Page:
Julien Vincent, Representing France in the Young Horse Field, Dreaming of More

Wed, 09/20/2017 - 10:17
A Walk on the Premises

Leaving the motorway near Nantes on a grey summer, day which was forecast to be sunny, I drive onto narrow country roads that pretend to lead to nowhere. It is the moment when man's trust in the GPS is put on a test and one is immediately reminded of the old song „Lost in France“. Here in Monvallon near Blain, in the middle of French nowhere, Julien Vincent, a young man who twice represented France at the World Young Horse Championships, runs his training stable.

Vincent (AGE) has specialized in the training and presentation of young dressage horse between three and six. Within a short time the fair haired man from Brittany has made himself a name for carefully producing young talents and harvesting the fruits of this work at the end of September. Then the "Grande Semaine" in Saumur, the French pendant to the famous German „Bundeschampionate“, takes place.

Doing the Young Horse Business

Since the beginning of the young dressage horses classes and the establishment of the annual World Championships the market for young dressage talents has grown considerably  and with it the stables that focus on these young horse classes. It is no different in France, even though the horses who are stabled at the yard of Pascal Leroy, one of the country's most renowned three-day-eventing riders, are all bred abroad. "Our French horses, well..." Vincent smiled, slightly blushing, „they are super for jumping, but for dressage...no, we have to look at Germany and Holland.“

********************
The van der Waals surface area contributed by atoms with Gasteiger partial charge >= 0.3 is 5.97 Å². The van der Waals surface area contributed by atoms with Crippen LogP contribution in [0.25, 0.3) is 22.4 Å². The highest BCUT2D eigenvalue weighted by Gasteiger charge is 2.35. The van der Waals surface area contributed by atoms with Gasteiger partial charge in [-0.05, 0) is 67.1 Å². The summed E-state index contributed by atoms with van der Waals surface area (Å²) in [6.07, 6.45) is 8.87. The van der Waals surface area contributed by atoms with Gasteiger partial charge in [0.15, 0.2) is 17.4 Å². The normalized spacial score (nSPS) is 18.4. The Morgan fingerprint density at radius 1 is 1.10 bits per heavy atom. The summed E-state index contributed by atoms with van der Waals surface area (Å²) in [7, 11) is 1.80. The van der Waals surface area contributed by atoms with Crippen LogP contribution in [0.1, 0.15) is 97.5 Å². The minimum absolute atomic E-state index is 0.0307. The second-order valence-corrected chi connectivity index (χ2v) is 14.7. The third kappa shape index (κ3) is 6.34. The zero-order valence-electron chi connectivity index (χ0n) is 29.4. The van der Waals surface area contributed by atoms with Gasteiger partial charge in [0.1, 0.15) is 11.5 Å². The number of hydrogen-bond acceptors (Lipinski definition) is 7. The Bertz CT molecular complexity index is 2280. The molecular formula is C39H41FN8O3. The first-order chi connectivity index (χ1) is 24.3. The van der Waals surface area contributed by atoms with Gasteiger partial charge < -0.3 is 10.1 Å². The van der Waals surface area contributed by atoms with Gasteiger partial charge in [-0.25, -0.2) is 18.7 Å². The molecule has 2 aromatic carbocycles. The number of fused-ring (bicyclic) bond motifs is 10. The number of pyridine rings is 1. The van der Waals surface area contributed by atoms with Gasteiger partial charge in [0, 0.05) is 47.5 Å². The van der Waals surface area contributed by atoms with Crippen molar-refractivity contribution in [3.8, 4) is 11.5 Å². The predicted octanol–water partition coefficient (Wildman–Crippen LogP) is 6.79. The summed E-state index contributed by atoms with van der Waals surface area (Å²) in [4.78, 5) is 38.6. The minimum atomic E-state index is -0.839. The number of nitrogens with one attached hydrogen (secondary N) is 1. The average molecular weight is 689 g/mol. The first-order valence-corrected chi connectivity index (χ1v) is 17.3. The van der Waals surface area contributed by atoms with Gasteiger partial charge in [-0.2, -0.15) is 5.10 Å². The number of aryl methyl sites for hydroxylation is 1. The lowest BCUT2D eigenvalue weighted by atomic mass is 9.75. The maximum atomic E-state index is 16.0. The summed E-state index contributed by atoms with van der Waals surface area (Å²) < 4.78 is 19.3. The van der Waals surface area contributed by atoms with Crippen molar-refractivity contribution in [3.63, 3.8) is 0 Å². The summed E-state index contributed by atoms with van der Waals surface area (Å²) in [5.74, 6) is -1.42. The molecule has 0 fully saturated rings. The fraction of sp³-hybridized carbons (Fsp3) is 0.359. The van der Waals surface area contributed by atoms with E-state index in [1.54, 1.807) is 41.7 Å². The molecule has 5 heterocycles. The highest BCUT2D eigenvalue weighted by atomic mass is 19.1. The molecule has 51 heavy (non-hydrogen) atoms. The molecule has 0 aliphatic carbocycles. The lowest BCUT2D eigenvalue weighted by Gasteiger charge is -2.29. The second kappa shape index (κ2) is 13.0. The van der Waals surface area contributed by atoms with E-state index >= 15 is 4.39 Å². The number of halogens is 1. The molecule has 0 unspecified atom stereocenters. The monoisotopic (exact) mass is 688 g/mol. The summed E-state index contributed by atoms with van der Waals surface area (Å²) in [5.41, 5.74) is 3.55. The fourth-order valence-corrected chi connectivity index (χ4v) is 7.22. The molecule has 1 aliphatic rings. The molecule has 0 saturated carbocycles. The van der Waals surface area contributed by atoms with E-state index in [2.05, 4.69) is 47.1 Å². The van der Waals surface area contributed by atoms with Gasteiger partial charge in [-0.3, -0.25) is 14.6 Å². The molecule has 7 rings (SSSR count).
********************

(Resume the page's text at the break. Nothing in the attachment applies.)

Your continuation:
Ten boxes are filled with clients' horses, from recently broken in 3-year-olds to an advanced 7-year-old. However, „usually the horses are sold when they are six or seven years old as it is my job to bring them on and increase their value.“ Julien isn't at odds with this, even though he is also dreaming to reach Grand Prix one day. „ While I like competitions and I do not like to lose; I also do not run after the highest level. But I love the sport, when it is beautifully done.“

Haras de Hus Beginnings